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Real estate has been a tough sector to navigate since the onset of the pandemic, which caused both consumers and workers to change their habits. But it could also represent an opportunity.

One company to consider now is Realty Income (NYSE: O). Formed more than half a century ago, this real estate investment trust (REIT) is required to pay 90% of its annual taxable income as dividends. It owns various properties with an emphasis on retail — which might give some investors pause. But it’s important to understand the properties it owns to see how dividends are likely to fare.

So how does Realty Income stack up? Let’s take a deeper dive to see if you should buy, hold, or sell the shares.

Image source: Getty Images.

Occupancy and rents

Realty Income gets the overwhelming majority of its rent from the retail sector. In fact, nearly 82% of last year’s contracted payments came from that sector. That may concern some investors given the challenges some retailers face with online shopping. In the second quarter, e-commerce sales represented 15.4% of total retail sales, adjusted for seasonality.

But Realty Income mitigates this risk. First, it seeks out retail tenants that have been resilient to online shopping or have a strong omnichannel presence that utilizes physical stores. Second, it has strong, well-known tenants. These include grocery stores, convenience stores, dollar stores, quick-service and casual-dining restaurants, and home improvement stores.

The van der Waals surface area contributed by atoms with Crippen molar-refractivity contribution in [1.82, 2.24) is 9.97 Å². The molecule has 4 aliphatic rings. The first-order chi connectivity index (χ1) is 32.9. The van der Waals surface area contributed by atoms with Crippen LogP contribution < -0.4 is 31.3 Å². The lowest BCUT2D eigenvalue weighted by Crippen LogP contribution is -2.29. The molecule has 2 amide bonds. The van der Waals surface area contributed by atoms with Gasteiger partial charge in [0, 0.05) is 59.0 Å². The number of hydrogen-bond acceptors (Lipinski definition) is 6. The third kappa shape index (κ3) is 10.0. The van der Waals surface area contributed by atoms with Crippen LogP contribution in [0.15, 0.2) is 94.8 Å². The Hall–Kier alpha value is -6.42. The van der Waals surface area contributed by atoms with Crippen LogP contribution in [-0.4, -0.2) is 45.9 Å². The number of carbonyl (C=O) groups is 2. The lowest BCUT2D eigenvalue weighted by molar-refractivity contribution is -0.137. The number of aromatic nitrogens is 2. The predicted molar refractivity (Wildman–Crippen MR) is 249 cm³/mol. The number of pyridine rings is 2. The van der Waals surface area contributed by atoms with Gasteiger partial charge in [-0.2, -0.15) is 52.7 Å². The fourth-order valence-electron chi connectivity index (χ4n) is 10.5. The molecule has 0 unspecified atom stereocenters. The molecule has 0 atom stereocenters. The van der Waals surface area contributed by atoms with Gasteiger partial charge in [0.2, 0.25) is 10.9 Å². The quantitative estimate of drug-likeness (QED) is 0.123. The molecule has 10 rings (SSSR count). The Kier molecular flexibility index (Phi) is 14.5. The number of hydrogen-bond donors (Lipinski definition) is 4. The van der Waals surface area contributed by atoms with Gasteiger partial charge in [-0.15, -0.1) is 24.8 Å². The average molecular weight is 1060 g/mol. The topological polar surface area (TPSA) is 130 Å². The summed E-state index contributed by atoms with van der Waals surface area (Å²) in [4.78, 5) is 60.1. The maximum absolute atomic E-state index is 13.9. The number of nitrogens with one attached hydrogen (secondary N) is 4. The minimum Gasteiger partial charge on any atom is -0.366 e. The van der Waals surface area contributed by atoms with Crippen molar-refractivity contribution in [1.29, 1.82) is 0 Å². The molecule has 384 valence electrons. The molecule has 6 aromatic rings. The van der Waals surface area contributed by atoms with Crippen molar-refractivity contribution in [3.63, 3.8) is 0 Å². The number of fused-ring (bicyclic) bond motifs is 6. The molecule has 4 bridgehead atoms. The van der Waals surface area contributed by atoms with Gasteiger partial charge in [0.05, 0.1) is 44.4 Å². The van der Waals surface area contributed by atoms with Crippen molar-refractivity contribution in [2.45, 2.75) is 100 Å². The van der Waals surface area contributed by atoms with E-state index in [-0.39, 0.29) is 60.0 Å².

The tenant list includes well-established companies such as Dollar General, Walgreens Boots Alliance, Walmart, and Home Depot.

And if you want proof that it’s working, Realty Income has been able to maintain high occupancy rates and push through rent increases. At the end of the second quarter, it had a 99% occupancy rate, the same level as three months ago. On renewed leases, it was able to get a 3.4% increase in rents during the period. Realty Income has also been buying and developing properties. In the first half of 2023, it spent $4.2 billion to add 778 properties.

Monthly payouts

High occupancy and increased rents make for higher cash flow. A key metric when analyzing REITS is adjusted funds from operations (AFFO), serving as a proxy for cash available for distribution. In the second quarter, Realty Income’s AFFO was $1 a share, up 3.1% from a year ago. This easily covered the $0.765 dividend payments during the quarter.

Realty Income pays dividends monthly. Better still, it has raised its payments, typically several times during the year, for more than a quarter of a century. The board of directors increased July’s payout from $0.255 to $0.2555. That’s made it 103 straight quarters with a raise.

Realty Income’s stock has a 5.6% dividend yield, dwarfing the S&P 500‘s 1.5%.

A solid and growing portfolio of properties, a history of higher (and frequent) dividends, and the cash flow to support them all add up to a buying opportunity for Realty Income’s shares.

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Lawrence Rothman, CFA has no position in any of the stocks mentioned. The Motley Fool has positions in and recommends Home Depot and Walmart. The Motley Fool recommends Realty Income. The Motley Fool has a disclosure policy.

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